As part of a series in which Booker authors choose their favourite Booker books, Patricia Lockwood takes a look at A.S. Byatt's 1990 winner.
'Here was something, this idea... that a book could eat its readers and grow fatter over hundreds of years'
Ten years ago, I had the misfortune to misplace my childhood copy of Possession, which I must have read more than 30 times in total. I am now referencing one I bought at Barnes & Noble this afternoon, stamped with the words NATIONAL BESTSELLER and distressingly light in my hands – the childhood copy seemed longer, denser, more difficult, as if my own initial wrestling with the text is what I was reading all those years.
The quotations at the beginning, Nathaniel Hawthorne and Robert Browning, never grew less thorny to me. The pages seemed to be steeped a pale green from the deep green cover, like a tea. Shapes wandered through the chapters: Roland as an ambulatory badger, Maud as an obelisk wearing a turban, Randolph Henry Ash as a death-mask on two legs, Christabel LaMotte as a set of teeth floating in a train window. The book contained all those things; after a while, it also contained me. Perhaps it was my less stately version of the Vico that Roland encounters in the first scene, in the Reading Room at the London Library.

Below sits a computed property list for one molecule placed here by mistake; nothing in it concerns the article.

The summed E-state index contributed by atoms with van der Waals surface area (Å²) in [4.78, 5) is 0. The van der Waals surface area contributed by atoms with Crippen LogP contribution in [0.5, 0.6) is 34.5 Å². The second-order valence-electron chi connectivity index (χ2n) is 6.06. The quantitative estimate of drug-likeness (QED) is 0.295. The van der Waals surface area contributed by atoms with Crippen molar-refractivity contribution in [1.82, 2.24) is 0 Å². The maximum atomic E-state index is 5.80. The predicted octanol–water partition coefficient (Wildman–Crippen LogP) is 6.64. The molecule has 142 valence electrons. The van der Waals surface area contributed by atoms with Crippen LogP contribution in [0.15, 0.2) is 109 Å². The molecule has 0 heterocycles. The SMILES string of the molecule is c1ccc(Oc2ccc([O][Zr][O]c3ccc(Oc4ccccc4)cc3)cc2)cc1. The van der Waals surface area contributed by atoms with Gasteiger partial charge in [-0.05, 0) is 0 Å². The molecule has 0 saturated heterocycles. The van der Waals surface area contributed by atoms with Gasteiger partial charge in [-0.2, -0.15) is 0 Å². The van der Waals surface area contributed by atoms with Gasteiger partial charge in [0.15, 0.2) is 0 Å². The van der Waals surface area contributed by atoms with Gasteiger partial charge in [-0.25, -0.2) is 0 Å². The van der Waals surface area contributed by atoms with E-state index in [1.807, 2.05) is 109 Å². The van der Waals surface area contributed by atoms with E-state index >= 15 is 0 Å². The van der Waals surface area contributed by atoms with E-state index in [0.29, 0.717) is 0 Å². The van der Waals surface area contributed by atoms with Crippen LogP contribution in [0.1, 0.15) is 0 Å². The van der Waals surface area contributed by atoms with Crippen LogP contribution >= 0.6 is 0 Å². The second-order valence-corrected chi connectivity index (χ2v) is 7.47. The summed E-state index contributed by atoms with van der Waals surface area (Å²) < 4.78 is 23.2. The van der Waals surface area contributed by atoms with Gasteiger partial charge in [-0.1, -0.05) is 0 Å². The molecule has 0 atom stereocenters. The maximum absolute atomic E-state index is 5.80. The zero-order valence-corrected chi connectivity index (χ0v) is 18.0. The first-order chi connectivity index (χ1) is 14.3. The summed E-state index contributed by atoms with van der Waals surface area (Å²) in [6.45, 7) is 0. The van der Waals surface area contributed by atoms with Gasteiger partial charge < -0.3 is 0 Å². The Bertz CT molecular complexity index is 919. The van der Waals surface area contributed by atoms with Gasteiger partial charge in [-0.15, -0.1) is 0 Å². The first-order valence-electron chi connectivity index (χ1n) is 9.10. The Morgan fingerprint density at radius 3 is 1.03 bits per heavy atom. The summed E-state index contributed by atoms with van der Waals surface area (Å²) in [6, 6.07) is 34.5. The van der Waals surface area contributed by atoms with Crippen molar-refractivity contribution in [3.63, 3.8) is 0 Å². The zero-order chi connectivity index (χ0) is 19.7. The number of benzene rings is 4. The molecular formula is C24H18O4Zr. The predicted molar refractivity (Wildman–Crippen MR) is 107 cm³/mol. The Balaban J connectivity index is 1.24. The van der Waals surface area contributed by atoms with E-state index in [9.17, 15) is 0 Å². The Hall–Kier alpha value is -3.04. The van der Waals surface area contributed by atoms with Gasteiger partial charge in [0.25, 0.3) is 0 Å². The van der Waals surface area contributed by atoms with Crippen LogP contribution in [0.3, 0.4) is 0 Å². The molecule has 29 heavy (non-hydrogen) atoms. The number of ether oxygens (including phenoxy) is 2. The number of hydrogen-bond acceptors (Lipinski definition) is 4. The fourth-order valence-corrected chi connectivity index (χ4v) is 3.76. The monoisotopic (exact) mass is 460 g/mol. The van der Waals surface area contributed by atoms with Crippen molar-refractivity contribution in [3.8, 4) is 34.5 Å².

I thought the Reading Room must be out there somewhere, with a long bright beam in it for me. I thought I could sit in it an hour, with permission
If I first picked up Possession because it had the words “A Romance” on the cover, and because I was HIGHLY gay for Pre-Raphaelite women, the truth is that I read it 30 times for that scene alone. It presented the Vico – a book written by one man, but filled to bursting with another man’s jottings, marginalia, and love letters – as something whole. “The book sprang apart, like a box, disgorging leaf after leaf of faded paper, blue, cream, grey, covered with rusty writing, the brown scratches of a steel nib.”
Here was something, this idea that a book could eat, grow strong on eating, its own interleavings. That a book could eat its readers and grow fatter over hundreds of years, that it could be dipped in the gilding of other people’s eyes so that that was visible, too, when you raised it to the light. Roland sat there in a beam of sunshine, adding another feather to the book’s great heaviness. It was not a waste of time, not a waste of life, to read.
Who was Vico? I had no idea. Neither did I realise that if I myself had ever tried to enter the groves of academe, I would have died instantaneously from a tree falling on me. I thought the Reading Room must be out there somewhere, with a long bright beam in it for me. I thought I could sit in it an hour, with permission.
Patricia Lockwood is the author of No One Is Talking About This, shortlisted for the 2021 Booker Prize.